Yellowstone Artist Series - BIERSTADT


    Maybe better titled "The agony and the ecstasy" - read on and you will see what I mean....

    Albert Bierstadt (1830-1902) was an artist who painted Yellowstone - one of the artists from those early years whose work helped to inspire the creation of Yellowstone National Park and the westward expansion.

    His style was associated with the Hudson River School artists of the time, known for 'dramatizing' the scenes and often using a romanticizing effect with 'glowing light'.

    Old Faithful by Albert Bierstadt 1881

    Geysers in Yellowstone by Albert Bierstadt 1881

    Geyser Yellowstone Park by Albert Bierstadt 1881

    Born in Germany and moving to Massachusetts at the age of 2, Bierstadt first 'went West' with Colonel Lander's pioneering expedition in 1859 and explored the Wind River range in Wyoming. On this expedition, he became enamored with the western landscape.

    When he returned from his trip, he moved to New York City and in 1860 he exhibited Base of the Rocky Mountains at the National Academy of Design. (This painting is "unlocated" so keep your eyes out... that would sure be a treasure to find!)

    In 1863 he traveled back West to San Francisco and on to Yosemite, where the inspiration came for some of his most iconic images.

    In The Yosemite Valley by Albert Bierstadt 1866

    In 1864, his painting The Rocky Mountains, Lander’s Peak was shown in New York City and prompted immediate, international fame for the 34 year old painter. A stunning $25,000 was paid for The Rocky Mountains, Lander’s Peak - at the time, the highest amount paid to an American artist.

    The Rocky Mountains, Landers Peak by Albert Bierstadt

    In the following years, Bierstadt commanded remarkable sums for his paintings, becoming one of the most famous and revered American painters of the time. Even the U.S. government commissioned two paintings for the U.S. Capitol.

    He married Rosalie Osborne Ludlow in 1866, (the divorced wife of his friend and writer Fitz Hugh Ludlow) and began construction of his mansion Malkasten (German for paintbox) in the Hudson Valley...

    Together, the couple made numerous trips to Europe and traveled to California on the newly accessible Transcontinental Railroad. He traveled, sketched and painted many areas and in 1881, Bierstadt traveled to Yellowstone National Park.

    He was a prolific painter during this period. I've seen an estimate of 4,0000 paintings over this life time!

    He used oil paints on uncommonly large canvasses to capture panoramic detailed landscapes, some of which were over ten feet wide. His paintings appealed to human emotions, using strong colors, and contrasts of light and shade. The contrasts used in his paintings also added dramatic effects with a sense of depth, while creating a mood...realistic yet romantic.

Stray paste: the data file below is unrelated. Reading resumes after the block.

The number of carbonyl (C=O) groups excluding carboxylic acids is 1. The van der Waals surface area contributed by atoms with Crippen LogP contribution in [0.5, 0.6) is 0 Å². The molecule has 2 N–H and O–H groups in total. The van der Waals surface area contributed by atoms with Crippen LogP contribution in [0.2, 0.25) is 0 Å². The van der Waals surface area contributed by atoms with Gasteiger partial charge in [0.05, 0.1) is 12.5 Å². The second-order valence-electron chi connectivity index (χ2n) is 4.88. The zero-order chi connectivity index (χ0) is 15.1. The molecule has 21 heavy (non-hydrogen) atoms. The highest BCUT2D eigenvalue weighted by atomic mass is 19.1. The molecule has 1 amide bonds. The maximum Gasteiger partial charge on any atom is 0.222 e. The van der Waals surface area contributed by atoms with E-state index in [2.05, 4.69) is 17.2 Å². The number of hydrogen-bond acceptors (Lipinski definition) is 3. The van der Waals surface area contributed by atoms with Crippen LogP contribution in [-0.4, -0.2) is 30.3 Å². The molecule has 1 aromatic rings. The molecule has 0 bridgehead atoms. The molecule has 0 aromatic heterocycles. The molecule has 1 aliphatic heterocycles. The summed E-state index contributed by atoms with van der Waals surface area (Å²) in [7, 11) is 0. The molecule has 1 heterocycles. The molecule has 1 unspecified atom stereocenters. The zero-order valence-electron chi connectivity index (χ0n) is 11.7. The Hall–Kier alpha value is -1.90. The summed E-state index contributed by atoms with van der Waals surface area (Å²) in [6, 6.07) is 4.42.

He was at the 'top of his game' for an American painter at that time.

    View of the Hudson Looking Across Tappen Zee Towards Hook Mountain

    by Albert Bierstadt 1866

    And now the agony.

    Unfortunately, this ideal artist's life story does not have a happy ending. Around the 1880's it all began to turn, both personally and professionally, for Bierstadt...

    His wife was diagnosed with tuberculosis, his style of painting began loosing favor in the public's eye as Impressionism came in, and in 1882, Malkasten burned to the ground with many of his favorite paintings still inside.

    "In the summer of 1882, Malkasten was rented out to broker Henry J. Chapman, Jr. Chapman left the house on Thursday November 9 of that year, and gardener Peter Conrad was the sole occupant that night. Conrad left the house about 5:30am Friday November 10 to get breakfast. When he returned to Malkasten at 7:15am, the house was on fire “beyond his control.” The Chapman family related smoking chimneys “that would seem to indicate that a defective flue was the cause.”

    Malkasten was destroyed. Was it mere accident? Was it an insurance claim by a desperate, fading artist no longer dependent on a reliable stream of commissions and with a wife in failing health? Shortly before the fire the New York Times, in an article dated July 16, 1882 entitled “Ruins Along the Hudson: Many Deserted Mansions On Historic Spots,” quoted Bierstadt: “I will sell the place or let someone have it who will pay the taxes on it.” The article continued: “There are signs of neglect about Malkasten, and it is estimated that it will cost $20,000 to put it in good condition.”

    Not only was the house lost, but so were works of art. Bierstadt’s studio was locked since his left the site four years prior, according to the New York Sun. Used for storage, the studio contained sketches, studies, engravings, western artifacts, books, paintings including two large canvases by Bierstadt, and other valuables." by Rob Yasinsac

    The remains of Malkasten

    As the 1880's progressed, and French Impressionism became accepted, the public's taste in Art continued to change. But the unrelenting Bierstadt kept painting and producing some incredible works.... even though his paintings were garnering much less accolades.

    The Last Of The Buffalo by Albert Bierstadt 1888

    With his wife's tuberculosis, they spent more time in the Bahamas thinking it would be better for her health. But she died in 1893.

    As the acceptance of French Impressionism over shadowed the Art market, Bierstadt was quickly forgotten by an audience that had embraced him as a national treasure. He filed bankruptcy in 1895, managing to pay off his creditors with 150 paintings. At the age of 72, he died, somewhat forgotten, in New York City in 1902.

    MORE links to Bierstadt... since we don't want to end on this note :)

    A Bierstadt exhibit this summer at the Buffalo Bill Center in Cody, Wyoming!

    Click here for a story of Bierstadt collectors from the past.


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